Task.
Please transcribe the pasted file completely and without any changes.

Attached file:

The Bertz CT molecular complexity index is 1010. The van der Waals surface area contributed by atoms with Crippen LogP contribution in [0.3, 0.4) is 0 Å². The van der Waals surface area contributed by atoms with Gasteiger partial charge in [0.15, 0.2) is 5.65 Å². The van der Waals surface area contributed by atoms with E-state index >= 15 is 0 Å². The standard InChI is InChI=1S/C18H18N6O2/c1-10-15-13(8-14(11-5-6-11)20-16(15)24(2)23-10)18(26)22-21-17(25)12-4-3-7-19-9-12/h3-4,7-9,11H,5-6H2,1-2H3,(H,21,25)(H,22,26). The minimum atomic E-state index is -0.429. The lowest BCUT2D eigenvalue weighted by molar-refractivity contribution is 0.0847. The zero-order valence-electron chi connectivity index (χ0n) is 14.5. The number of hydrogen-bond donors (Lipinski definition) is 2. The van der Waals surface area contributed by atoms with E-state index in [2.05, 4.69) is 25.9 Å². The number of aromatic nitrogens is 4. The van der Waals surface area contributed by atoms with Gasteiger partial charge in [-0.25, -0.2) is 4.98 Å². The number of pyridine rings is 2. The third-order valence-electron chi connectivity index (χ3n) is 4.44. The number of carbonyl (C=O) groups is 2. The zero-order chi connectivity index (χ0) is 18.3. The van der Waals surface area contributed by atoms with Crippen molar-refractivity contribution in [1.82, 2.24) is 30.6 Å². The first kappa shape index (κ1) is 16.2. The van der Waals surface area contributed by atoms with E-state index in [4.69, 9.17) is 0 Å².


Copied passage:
The Bertz CT molecular complexity index is 1010. The van der Waals surface area contributed by atoms with Crippen LogP contribution in [0.3, 0.4) is 0 Å². The van der Waals surface area contributed by atoms with Gasteiger partial charge in [0.15, 0.2) is 5.65 Å². The van der Waals surface area contributed by atoms with E-state index >= 15 is 0 Å². The standard InChI is InChI=1S/C18H18N6O2/c1-10-15-13(8-14(11-5-6-11)20-16(15)24(2)23-10)18(26)22-21-17(25)12-4-3-7-19-9-12/h3-4,7-9,11H,5-6H2,1-2H3,(H,21,25)(H,22,26). The minimum atomic E-state index is -0.429. The lowest BCUT2D eigenvalue weighted by molar-refractivity contribution is 0.0847. The zero-order valence-electron chi connectivity index (χ0n) is 14.5. The number of hydrogen-bond donors (Lipinski definition) is 2. The van der Waals surface area contributed by atoms with E-state index in [2.05, 4.69) is 25.9 Å². The number of aromatic nitrogens is 4. The van der Waals surface area contributed by atoms with Gasteiger partial charge in [-0.25, -0.2) is 4.98 Å². The number of pyridine rings is 2. The third-order valence-electron chi connectivity index (χ3n) is 4.44. The number of carbonyl (C=O) groups is 2. The zero-order chi connectivity index (χ0) is 18.3. The van der Waals surface area contributed by atoms with Crippen molar-refractivity contribution in [1.82, 2.24) is 30.6 Å². The first kappa shape index (κ1) is 16.2. The van der Waals surface area contributed by atoms with E-state index in [4.69, 9.17) is 0 Å².